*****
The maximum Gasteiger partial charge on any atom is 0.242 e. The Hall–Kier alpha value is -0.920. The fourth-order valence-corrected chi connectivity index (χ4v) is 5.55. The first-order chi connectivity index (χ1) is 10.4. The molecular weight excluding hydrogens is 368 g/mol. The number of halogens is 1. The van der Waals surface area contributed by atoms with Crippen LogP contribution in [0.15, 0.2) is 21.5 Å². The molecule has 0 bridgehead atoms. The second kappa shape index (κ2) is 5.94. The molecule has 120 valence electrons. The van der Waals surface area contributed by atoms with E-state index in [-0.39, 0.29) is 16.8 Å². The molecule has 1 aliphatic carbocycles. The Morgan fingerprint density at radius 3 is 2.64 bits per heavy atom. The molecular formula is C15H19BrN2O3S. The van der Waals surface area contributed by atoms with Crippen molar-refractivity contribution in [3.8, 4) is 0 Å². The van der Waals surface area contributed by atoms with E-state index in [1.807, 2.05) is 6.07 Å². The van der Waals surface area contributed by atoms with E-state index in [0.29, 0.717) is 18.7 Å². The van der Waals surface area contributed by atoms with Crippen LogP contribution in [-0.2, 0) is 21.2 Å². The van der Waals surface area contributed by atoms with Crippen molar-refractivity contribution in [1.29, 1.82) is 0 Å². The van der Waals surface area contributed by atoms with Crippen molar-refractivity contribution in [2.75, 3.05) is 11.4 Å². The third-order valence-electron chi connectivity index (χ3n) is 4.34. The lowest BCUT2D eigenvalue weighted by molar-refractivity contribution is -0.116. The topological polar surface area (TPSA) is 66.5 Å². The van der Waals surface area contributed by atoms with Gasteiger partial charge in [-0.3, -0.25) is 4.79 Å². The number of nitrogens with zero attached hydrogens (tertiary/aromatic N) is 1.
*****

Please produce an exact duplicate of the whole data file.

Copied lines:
The maximum Gasteiger partial charge on any atom is 0.242 e. The Hall–Kier alpha value is -0.920. The fourth-order valence-corrected chi connectivity index (χ4v) is 5.55. The first-order chi connectivity index (χ1) is 10.4. The molecular weight excluding hydrogens is 368 g/mol. The number of halogens is 1. The van der Waals surface area contributed by atoms with Crippen LogP contribution in [0.15, 0.2) is 21.5 Å². The molecule has 0 bridgehead atoms. The second kappa shape index (κ2) is 5.94. The molecule has 120 valence electrons. The van der Waals surface area contributed by atoms with E-state index in [-0.39, 0.29) is 16.8 Å². The molecule has 1 aliphatic carbocycles. The Morgan fingerprint density at radius 3 is 2.64 bits per heavy atom. The molecular formula is C15H19BrN2O3S. The van der Waals surface area contributed by atoms with Crippen molar-refractivity contribution in [3.8, 4) is 0 Å². The van der Waals surface area contributed by atoms with E-state index in [1.807, 2.05) is 6.07 Å². The van der Waals surface area contributed by atoms with E-state index in [0.29, 0.717) is 18.7 Å². The van der Waals surface area contributed by atoms with Crippen LogP contribution in [-0.2, 0) is 21.2 Å². The van der Waals surface area contributed by atoms with Crippen molar-refractivity contribution in [1.29, 1.82) is 0 Å². The van der Waals surface area contributed by atoms with Crippen molar-refractivity contribution in [2.75, 3.05) is 11.4 Å². The third-order valence-electron chi connectivity index (χ3n) is 4.34. The lowest BCUT2D eigenvalue weighted by molar-refractivity contribution is -0.116. The topological polar surface area (TPSA) is 66.5 Å². The van der Waals surface area contributed by atoms with Gasteiger partial charge in [-0.3, -0.25) is 4.79 Å². The number of nitrogens with zero attached hydrogens (tertiary/aromatic N) is 1.